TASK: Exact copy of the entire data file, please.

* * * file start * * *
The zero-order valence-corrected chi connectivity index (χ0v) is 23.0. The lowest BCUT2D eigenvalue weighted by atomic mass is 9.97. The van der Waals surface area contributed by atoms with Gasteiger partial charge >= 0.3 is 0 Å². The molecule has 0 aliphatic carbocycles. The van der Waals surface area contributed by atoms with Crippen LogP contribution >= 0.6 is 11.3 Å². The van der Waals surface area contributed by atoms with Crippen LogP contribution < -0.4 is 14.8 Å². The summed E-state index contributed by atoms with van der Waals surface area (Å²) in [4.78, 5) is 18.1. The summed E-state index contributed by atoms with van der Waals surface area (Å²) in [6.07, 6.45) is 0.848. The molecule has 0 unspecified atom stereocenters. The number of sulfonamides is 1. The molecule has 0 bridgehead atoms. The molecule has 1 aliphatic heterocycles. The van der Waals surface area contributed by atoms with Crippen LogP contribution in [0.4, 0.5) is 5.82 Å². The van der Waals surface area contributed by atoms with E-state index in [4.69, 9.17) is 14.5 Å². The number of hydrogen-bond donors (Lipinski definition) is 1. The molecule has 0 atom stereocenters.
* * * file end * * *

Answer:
The zero-order valence-corrected chi connectivity index (χ0v) is 23.0. The lowest BCUT2D eigenvalue weighted by atomic mass is 9.97. The van der Waals surface area contributed by atoms with Gasteiger partial charge >= 0.3 is 0 Å². The molecule has 0 aliphatic carbocycles. The van der Waals surface area contributed by atoms with Crippen LogP contribution >= 0.6 is 11.3 Å². The van der Waals surface area contributed by atoms with Crippen LogP contribution < -0.4 is 14.8 Å². The summed E-state index contributed by atoms with van der Waals surface area (Å²) in [4.78, 5) is 18.1. The summed E-state index contributed by atoms with van der Waals surface area (Å²) in [6.07, 6.45) is 0.848. The molecule has 0 unspecified atom stereocenters. The number of sulfonamides is 1. The molecule has 0 bridgehead atoms. The molecule has 1 aliphatic heterocycles. The van der Waals surface area contributed by atoms with Crippen LogP contribution in [0.4, 0.5) is 5.82 Å². The van der Waals surface area contributed by atoms with E-state index in [4.69, 9.17) is 14.5 Å². The number of hydrogen-bond donors (Lipinski definition) is 1. The molecule has 0 atom stereocenters.